Gordon Gekko is back!!!!!!! He saunters out of prison in his seedy, dated suit with his four pound cell phone, an empty money chip, surrounded by fellow tattooed releasees and emanates fearless fortitude; incarceration has strengthened his resolve, his unquenchable determination to rise, like a phoenix from the ashes of his fraudulent past to the elevated status as Wall Street’s financial guru, once again! I was thrilled to be there for the ride.
Oliver Stone has achieved a polished veneer, a sophisticated shine to his filming and directorial powers; like the people, driven, famished for success, the movie is luminously beautiful ,a banquet for the eyes. He pushes all the pertinent emotional and financial buttons that anyone over 35 has endured and survived; powerless and humbled by the herculean catastrophe the universe has stumbled through.
Watching “Wall Street:Money Never Sleeps” filled with references to financial debacles, the collapse of the housing markets, ruination of banks; vanquished Brokerage Houses considered immortal, (Bear Stearns, Lehman Brothers) the government multi- billion dollar bailouts (A.I.G., GM, Chrysler). Wall Street, the Temple of the voraciously greedy, sorcerers of sin who tore from the average soul its financial life’s support; so much veracity to what we have witnessed in the last few years. Thinking of the Jungian expression “the brighter the light, the darker the shadow” and remembering growing up in an Adlai Stevenson household where Wall Street was the “ light”; the palace at the end of the yellow brick road; the place where people with innovative ideas, inventions were courageously supported by these same banks and brokerage firms now ghostly specters of the visionaries they once were. My father, a rare combination of immense intelligence and stinging levity believed Wall Street was the masterpiece of democracy; the Petri dish where ideas and creations by blessed minds were nurtured financially by those who recognized the wisdom behind these innovations, acknowledging that humanity was the ultimate victor. Yes, they made gargantuan profits and eventually some were corrupted by the elixir of their achievements, shunned regulations, believed they were the Messiahs of capitalism; the Midas’ of the markets. Apocalypse, 2008, the mighty were felled, castigated, driven from the temple along with their disciples.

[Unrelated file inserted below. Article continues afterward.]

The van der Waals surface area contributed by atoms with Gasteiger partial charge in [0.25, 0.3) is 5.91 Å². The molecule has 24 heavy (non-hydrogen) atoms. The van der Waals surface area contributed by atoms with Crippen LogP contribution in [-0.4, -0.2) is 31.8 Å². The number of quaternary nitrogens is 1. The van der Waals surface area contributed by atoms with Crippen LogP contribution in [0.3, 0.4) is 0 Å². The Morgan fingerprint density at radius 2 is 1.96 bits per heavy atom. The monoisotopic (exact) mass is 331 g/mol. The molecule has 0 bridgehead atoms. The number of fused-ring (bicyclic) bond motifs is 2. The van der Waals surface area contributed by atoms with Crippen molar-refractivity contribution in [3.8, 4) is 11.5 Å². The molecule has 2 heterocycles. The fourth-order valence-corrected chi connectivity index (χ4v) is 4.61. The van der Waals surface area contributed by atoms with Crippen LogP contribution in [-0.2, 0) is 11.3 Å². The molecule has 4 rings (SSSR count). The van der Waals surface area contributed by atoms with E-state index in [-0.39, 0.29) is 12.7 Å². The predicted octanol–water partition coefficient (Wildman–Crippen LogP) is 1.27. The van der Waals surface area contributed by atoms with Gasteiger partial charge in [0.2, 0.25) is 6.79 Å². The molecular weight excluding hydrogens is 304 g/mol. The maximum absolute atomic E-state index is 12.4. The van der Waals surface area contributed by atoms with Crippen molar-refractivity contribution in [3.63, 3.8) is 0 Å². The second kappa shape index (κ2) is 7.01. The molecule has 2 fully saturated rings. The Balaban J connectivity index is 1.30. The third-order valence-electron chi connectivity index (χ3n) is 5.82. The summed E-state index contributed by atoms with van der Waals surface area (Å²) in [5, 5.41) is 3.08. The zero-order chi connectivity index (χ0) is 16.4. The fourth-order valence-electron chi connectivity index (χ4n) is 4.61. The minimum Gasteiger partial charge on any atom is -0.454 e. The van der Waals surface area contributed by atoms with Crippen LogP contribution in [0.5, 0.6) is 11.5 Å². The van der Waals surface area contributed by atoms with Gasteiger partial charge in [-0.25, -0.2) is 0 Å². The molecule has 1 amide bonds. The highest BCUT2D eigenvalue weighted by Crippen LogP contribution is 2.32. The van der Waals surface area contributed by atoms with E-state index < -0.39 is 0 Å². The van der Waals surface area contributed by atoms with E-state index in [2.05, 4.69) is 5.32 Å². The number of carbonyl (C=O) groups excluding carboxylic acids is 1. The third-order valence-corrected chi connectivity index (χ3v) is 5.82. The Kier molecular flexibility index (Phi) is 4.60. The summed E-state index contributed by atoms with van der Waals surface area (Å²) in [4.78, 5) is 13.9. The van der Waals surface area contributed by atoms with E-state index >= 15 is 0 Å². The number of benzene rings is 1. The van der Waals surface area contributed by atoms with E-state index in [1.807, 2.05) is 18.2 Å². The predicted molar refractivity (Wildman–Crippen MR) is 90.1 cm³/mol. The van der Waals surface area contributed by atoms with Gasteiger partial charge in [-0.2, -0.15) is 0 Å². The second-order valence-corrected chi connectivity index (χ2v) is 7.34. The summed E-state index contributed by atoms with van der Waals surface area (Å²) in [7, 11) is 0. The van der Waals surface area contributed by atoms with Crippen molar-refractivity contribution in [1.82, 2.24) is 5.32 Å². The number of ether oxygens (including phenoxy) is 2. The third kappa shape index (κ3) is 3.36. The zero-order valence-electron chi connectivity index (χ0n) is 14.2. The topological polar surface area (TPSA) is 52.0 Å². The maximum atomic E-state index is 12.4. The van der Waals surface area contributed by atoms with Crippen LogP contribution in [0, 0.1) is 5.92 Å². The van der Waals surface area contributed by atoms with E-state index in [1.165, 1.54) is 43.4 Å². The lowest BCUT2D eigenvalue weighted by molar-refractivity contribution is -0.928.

Remember this is a movie, a fine one. There were grumblings, groans and vociferous disagreements with many of the premises, but wallow in the experience of terrific actors giving convincing performances, delivering with alacrity and legitimacy a few trying and trite clichés.
Michael Douglas is phenomenal as the feckless, financial cad, Gordon Gekko. Shia LaBouf, won my esteem by incorporating the avaricious, opportunist genius with a heart and conscience, Jake Moore. Carey Mulligan, whose precociousness as an actor is on steroids, captures the ambiguity of being Gekko’s daughter and Moore’s lover, Winnie, with the mandatory angst and ease.
A pivotal, gorgeously galvanizing scene takes place at a black- tie event in The Metropolitan Museum of Art ; the camera focuses, from the neck up on hundreds of glamorous women, symbols of success and excess; wearing jewelry bequeathed to the royal. In Shakespeare’s “Merchant of Venice”, the Prince of Morocco discovers, “all that glitters is not gold” ; correct, sometimes it’s diamonds………and that ain’t bad!
Here is entertainment worth at least…….
THREE & 1/2 STARS!!!